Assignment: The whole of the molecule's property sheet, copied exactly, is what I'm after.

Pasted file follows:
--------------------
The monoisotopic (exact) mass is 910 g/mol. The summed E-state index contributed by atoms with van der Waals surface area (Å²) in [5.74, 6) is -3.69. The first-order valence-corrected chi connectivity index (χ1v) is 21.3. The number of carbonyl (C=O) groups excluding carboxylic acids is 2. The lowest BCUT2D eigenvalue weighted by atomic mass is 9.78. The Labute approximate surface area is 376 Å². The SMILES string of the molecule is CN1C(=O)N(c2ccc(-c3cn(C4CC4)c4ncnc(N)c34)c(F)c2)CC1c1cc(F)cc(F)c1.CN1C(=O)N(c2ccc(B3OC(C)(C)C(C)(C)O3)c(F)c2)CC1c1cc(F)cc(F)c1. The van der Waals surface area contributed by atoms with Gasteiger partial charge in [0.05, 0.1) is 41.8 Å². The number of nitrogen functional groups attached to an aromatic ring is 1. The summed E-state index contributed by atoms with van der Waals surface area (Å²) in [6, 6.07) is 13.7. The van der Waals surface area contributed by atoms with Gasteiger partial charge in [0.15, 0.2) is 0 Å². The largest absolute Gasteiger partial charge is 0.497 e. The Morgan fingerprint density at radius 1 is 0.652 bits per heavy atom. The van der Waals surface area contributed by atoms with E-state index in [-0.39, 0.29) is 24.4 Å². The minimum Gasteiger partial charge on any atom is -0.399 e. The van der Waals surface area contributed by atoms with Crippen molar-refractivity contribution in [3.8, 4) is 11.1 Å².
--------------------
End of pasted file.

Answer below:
The monoisotopic (exact) mass is 910 g/mol. The summed E-state index contributed by atoms with van der Waals surface area (Å²) in [5.74, 6) is -3.69. The first-order valence-corrected chi connectivity index (χ1v) is 21.3. The number of carbonyl (C=O) groups excluding carboxylic acids is 2. The lowest BCUT2D eigenvalue weighted by atomic mass is 9.78. The Labute approximate surface area is 376 Å². The SMILES string of the molecule is CN1C(=O)N(c2ccc(-c3cn(C4CC4)c4ncnc(N)c34)c(F)c2)CC1c1cc(F)cc(F)c1.CN1C(=O)N(c2ccc(B3OC(C)(C)C(C)(C)O3)c(F)c2)CC1c1cc(F)cc(F)c1. The van der Waals surface area contributed by atoms with Gasteiger partial charge in [0.05, 0.1) is 41.8 Å². The number of nitrogen functional groups attached to an aromatic ring is 1. The summed E-state index contributed by atoms with van der Waals surface area (Å²) in [6, 6.07) is 13.7. The van der Waals surface area contributed by atoms with Gasteiger partial charge in [0.15, 0.2) is 0 Å². The largest absolute Gasteiger partial charge is 0.497 e. The Morgan fingerprint density at radius 1 is 0.652 bits per heavy atom. The van der Waals surface area contributed by atoms with E-state index in [-0.39, 0.29) is 24.4 Å². The minimum Gasteiger partial charge on any atom is -0.399 e. The van der Waals surface area contributed by atoms with Crippen molar-refractivity contribution in [3.8, 4) is 11.1 Å².